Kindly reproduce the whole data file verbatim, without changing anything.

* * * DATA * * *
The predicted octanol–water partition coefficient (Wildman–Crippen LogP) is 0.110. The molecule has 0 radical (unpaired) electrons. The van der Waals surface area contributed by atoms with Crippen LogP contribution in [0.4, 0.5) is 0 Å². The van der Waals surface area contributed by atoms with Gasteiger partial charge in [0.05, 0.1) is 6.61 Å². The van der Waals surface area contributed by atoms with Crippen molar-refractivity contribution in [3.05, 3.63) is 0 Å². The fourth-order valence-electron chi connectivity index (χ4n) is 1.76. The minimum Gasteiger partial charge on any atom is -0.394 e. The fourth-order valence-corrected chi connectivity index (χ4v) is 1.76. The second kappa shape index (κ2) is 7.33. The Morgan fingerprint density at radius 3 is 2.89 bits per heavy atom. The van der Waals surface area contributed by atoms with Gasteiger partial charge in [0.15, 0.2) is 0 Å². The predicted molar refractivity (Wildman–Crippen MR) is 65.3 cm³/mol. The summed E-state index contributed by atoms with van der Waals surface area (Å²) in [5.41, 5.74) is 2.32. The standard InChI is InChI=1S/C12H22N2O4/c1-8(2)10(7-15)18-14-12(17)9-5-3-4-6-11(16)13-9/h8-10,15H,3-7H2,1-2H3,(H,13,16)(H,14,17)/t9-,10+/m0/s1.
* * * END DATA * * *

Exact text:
The predicted octanol–water partition coefficient (Wildman–Crippen LogP) is 0.110. The molecule has 0 radical (unpaired) electrons. The van der Waals surface area contributed by atoms with Crippen LogP contribution in [0.4, 0.5) is 0 Å². The van der Waals surface area contributed by atoms with Gasteiger partial charge in [0.05, 0.1) is 6.61 Å². The van der Waals surface area contributed by atoms with Crippen molar-refractivity contribution in [3.05, 3.63) is 0 Å². The fourth-order valence-electron chi connectivity index (χ4n) is 1.76. The minimum Gasteiger partial charge on any atom is -0.394 e. The fourth-order valence-corrected chi connectivity index (χ4v) is 1.76. The second kappa shape index (κ2) is 7.33. The Morgan fingerprint density at radius 3 is 2.89 bits per heavy atom. The van der Waals surface area contributed by atoms with Gasteiger partial charge in [0.15, 0.2) is 0 Å². The predicted molar refractivity (Wildman–Crippen MR) is 65.3 cm³/mol. The summed E-state index contributed by atoms with van der Waals surface area (Å²) in [5.41, 5.74) is 2.32. The standard InChI is InChI=1S/C12H22N2O4/c1-8(2)10(7-15)18-14-12(17)9-5-3-4-6-11(16)13-9/h8-10,15H,3-7H2,1-2H3,(H,13,16)(H,14,17)/t9-,10+/m0/s1.